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RE: TAG requests help with examples of WS-Addressing

From: Newcomer, Eric <Eric.Newcomer@iona.com>
Date: Thu, 1 Dec 2005 12:48:42 -0500
Message-ID: <C7F58A2037A37D4B9212D4F09589B3FA0294DB78@amereast-ems2.IONAGLOBAL.COM>
To: "David Hull" <dmh@tibco.com>
Cc: "Cahill, Conor P" <conor.p.cahill@intel.com>, <noah_mendelsohn@us.ibm.com>, <public-ws-addressing@w3.org>, <www-tag@w3.org>
HI David,

 

I agree we need to be careful, and I apologize in advance since I have
not actively been following the discussions in this WG and am not
familiar in detail with recent spec changes and therefore unaware of the
distinction between MAPs and Actions.  

 

In the case of WS-Transactions, the MEPs are correlated one-ways.  They
are not request-response, and therefore the service provider (i.e.
transaction participant) will have no way of contacting the coordinator
without a valid EPR in the SOAP header.

 

Even in the case of request-response, however, when the HTTP is lost, so
is the equivalent of the "reply to" address (which is actually why the
transaction specs use correlated one-ways), meaning that its presence in
the SOAP header is helpful when retries or reliability acknowledgements
are required. 

 

I was not trying to suggest that EPRs are required in all cases, simply
making the point that some of the specs dependent upon WSA define a
system level usage that also validates the need for them. 

 

How

 

Eric

 

+1 781 902 8366

fax: +1 781 902 8009

blog: www.iona.com/blogs/newcomer 

Making Software Work Together (TM)

  _____  

From: David Hull [mailto:dmh@tibco.com] 
Sent: Thursday, December 01, 2005 12:17 PM
To: Newcomer, Eric
Cc: Cahill, Conor P; noah_mendelsohn@us.ibm.com;
public-ws-addressing@w3.org; www-tag@w3.org
Subject: Re: TAG requests help with examples of WS-Addressing

 

We need to be a bit careful here.

In general, a spec that uses EPRs to represent endpoints in messages has
a direct dependency on WSA.

On the other hand, very few specs have any legitimate reason to talk
about MAPs.  For example, if a spec defines a request-reply operation,
it should not say things like "the response to this operation MUST be
sent to the endpoint designated by the wsa:ReplyTo header."  WSA already
says that.  Repeating it adds nothing except the potential for confusion
if the redundant material is in any way out of sync with WSA itself.

Further, mentioning MAPs in such a way effectively requires use of WSA
when it's not actually needed.  I see no reason why a useful
request-response operation should not be implemented by endpoints that
don't support WSA, or support WSA but without making it wsdl:required.
It can be perfectly useful to support a request-response operation
without sending the response asynchronously to a third party.  This is
particularly relevant if the operation itself doesn't involve EPRs.

I would particularly discourage statements about wsa:* SOAP headers (or
"Message Information Headers" as they were previously called).  At the
very least, such statements should be changed to mention WSA MAPs (the
abstract counterpart to the SOAP headers).  That such a change would
need to happen when the basic semantics have not changed is a red flag
in itself.

The one sticky area I've seen is in assigning a standard [action] to an
operation.  WS-BaseNotification (full disclosure: I co-edit it) and
related specs say, essentially "The [action] MAP must be ..."  I believe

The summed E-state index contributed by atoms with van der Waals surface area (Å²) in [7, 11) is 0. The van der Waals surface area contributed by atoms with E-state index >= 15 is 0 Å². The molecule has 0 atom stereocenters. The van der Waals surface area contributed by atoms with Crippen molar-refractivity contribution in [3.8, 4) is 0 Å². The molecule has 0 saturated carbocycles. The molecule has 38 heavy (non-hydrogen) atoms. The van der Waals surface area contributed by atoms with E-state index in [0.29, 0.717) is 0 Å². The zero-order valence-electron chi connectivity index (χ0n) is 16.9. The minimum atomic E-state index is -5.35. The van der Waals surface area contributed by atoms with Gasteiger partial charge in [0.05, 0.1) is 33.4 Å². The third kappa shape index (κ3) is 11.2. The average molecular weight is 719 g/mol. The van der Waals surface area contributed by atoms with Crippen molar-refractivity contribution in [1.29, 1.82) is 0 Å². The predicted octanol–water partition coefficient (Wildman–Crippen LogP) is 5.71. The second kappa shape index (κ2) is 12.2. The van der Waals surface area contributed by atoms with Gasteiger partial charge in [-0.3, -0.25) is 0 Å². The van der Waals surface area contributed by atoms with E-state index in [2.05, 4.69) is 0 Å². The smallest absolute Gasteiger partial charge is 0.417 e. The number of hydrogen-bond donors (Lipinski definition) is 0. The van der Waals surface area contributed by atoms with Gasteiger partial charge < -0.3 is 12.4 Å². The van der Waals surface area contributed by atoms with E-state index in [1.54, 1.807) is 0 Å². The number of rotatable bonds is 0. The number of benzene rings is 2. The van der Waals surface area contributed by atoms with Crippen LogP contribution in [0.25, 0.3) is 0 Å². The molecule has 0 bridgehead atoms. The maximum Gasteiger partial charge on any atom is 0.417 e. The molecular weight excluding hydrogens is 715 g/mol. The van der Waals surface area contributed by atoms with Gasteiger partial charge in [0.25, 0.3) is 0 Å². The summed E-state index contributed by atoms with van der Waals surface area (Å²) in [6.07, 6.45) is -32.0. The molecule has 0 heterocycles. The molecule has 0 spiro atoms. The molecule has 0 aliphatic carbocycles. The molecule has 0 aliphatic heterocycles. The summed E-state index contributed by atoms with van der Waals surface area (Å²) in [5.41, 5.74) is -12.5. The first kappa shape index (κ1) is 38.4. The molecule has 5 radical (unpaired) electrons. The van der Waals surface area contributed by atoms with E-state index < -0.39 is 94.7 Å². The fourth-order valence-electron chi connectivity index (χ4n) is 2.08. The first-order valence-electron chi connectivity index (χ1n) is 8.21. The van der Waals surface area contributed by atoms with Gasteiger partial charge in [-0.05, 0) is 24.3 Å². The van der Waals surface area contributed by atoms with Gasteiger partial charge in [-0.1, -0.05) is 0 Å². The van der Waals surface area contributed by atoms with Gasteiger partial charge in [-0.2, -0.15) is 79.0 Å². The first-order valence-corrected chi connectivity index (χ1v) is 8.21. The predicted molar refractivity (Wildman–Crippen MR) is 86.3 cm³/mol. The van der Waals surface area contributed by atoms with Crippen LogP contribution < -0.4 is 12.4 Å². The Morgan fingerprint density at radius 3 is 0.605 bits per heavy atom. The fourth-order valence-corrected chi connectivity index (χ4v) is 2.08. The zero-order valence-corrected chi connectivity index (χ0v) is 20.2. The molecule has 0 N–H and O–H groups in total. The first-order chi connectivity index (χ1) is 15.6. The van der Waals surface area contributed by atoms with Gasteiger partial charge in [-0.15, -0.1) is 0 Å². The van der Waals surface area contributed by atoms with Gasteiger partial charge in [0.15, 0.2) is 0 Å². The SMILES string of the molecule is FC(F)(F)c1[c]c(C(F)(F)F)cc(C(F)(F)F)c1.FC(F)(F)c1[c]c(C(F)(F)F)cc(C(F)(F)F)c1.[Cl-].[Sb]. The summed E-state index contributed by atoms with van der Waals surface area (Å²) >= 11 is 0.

this is following the lead of WSRF. Personally, I'm not entirely
comfortable with this, but in this particular case EPRs are an integral
part of Notification, so there is no great loss from essentially
requiring WSA.

Personally, I would prefer giving the [action] value normatively in a
WSDL.  If WSA is engaged, this becomes the [action] MAP.  If not, it
might become the SOAPAction HTTP header, or might become something else,
or might not matter, all depending on the binding.  Failing that, it
would be nice to have a standard incantation to the effect of "The
action for this operation is http://foo." with the understanding that
this could be the WSA [action], the SOAPAction HTTP header, or whatever
else. 

EPRs are also used in the WS-Transactions specifications (under
standardization at the WS-TX TC in Oasis).   
 
See: http://www.oasis-open.org/committees/documents.php?wg_abbrev=ws-tx
 
Several other proposed WS-* specifications depend upon WSA constructs,
including the EPR.  The point is that even if end users don't see them,
they are important for use in SOAP headers for various features.
 
Eric, WS-TX TC co-chair
 
+1 781 902 8366
fax: +1 781 902 8009
blog: www.iona.com/blogs/newcomer 
Making Software Work Together (TM)
 
-----Original Message-----
From: Cahill, Conor P [mailto:conor.p.cahill@intel.com] 
Sent: Wednesday, November 30, 2005 8:30 AM
To: noah_mendelsohn@us.ibm.com; public-ws-addressing@w3.org
Cc: www-tag@w3.org
Subject: RE: TAG requests help with examples of WS-Addressing
 
 
 
 
The Liberty Alliance is making heavy use of EPRs both in 
message headers as well as in our Discovery Service 
responses (used to describe how to invoke web services).
 
The current draft specifications are available at:
 
https://www.projectliberty.org/resources/specifications.php#box2
 
An interesting extension that we have done as well is defined
a new header for responses (EPRUpdate) to update the EPR that
was used to invoke the service (such as redirecting the request
to a different endpoint, adding additional reference parameters,
etc.)  Details on that usage is within the SOAP Bindings 
specification.
 
I believe this is a good example of a complete system 
making concrete use of the WS-Addressing specifications.
 
Conor
 
 
 
 
 
  

 
Received on Thursday, 1 December 2005 17:51:04 GMT

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